I promise I'll be back with more heart health news later this week.

Monday, November 05, 2007

Macaroni and Cheese That Packs Nutritional Bang!

Macaroni and cheese is one of the best comfort foods out there. You just can’t beat it in my book. This recipe (from Good Housekeeping) has a new take on an old classic and it’s just as delicious yet actually provides some nutritional value.



1 package (16 ounces) multigrain or whole wheat rotini or penne pasta
1 can (14 1/2 ounces) diced tomatoes, drained
2 tablespoons margarine
1 cup panko (Japanese-style bread crumbs) or cracker crumbs
3/4 cup freshly grated Romano cheese
1 small onion, chopped
1 clove garlic, finely chopped
3 tablespoons cornstarch
4 cups reduced-fat (2%) milk
Salt and ground black pepper
10 ounces reduced-fat (2%) sharp Cheddar cheese, grated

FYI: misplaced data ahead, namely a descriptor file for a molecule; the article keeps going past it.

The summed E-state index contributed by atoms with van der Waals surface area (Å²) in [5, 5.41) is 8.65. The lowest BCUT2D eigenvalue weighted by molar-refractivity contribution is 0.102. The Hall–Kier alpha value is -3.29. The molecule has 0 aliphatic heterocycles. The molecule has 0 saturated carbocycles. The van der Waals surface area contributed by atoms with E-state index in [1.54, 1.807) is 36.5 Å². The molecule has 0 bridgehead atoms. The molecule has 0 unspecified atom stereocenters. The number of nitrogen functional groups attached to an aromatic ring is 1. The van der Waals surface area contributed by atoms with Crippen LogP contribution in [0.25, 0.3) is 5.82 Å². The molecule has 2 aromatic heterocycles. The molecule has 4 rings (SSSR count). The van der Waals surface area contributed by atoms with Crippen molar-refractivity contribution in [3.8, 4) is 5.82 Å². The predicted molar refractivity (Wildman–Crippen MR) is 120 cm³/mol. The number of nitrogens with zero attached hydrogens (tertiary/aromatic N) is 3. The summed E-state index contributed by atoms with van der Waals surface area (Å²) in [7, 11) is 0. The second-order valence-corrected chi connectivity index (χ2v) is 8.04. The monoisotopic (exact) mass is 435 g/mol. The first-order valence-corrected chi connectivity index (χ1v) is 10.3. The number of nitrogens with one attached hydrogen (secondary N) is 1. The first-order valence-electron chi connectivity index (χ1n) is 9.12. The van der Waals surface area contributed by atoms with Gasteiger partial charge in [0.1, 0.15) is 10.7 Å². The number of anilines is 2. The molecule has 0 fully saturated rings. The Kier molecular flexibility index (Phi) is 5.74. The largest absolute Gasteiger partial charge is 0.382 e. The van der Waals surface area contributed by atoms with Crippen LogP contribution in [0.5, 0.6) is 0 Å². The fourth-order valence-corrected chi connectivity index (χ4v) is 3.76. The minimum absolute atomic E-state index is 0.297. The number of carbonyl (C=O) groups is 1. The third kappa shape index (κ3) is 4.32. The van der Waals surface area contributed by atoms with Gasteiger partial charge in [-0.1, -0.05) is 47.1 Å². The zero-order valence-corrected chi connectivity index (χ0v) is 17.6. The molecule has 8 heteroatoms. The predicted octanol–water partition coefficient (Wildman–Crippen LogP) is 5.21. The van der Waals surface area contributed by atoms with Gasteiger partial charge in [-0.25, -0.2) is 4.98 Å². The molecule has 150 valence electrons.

1 cup loosely packed fresh basil leaves, chopped

1. Heat large covered saucepot of water to boiling over high heat. Add pasta and cook 2 minutes less than label directs. Drain pasta; transfer to large bowl. Stir in tomatoes; set aside.
2. Preheat oven to 375 degrees F. In microwave-safe small bowl, heat 1 tablespoon margarine in microwave oven on High 20 seconds or until melted. Stir in panko and 1/4 cup grated Romano until blended; set aside.

3. Meanwhile, in 4-quart saucepan, melt remaining tablespoon margarine over medium heat; add onion and cook 6 to 8 minutes or until tender and lightly browned, stirring occasionally. Add garlic and cook 1 minute.

4. In 4-cup liquid measuring cup, whisk cornstarch into milk until blended. Whisk milk mixture, 1/2 teaspoon salt, and 1/4 teaspoon pepper into onion mixture in saucepan; heat to boiling over medium-high heat, stirring frequently. Boil sauce 1 minute to thicken slightly. Remove saucepan from heat and stir in Cheddar, basil, and remaining Romano until cheeses melt. Stir cheese mixture into pasta mixture.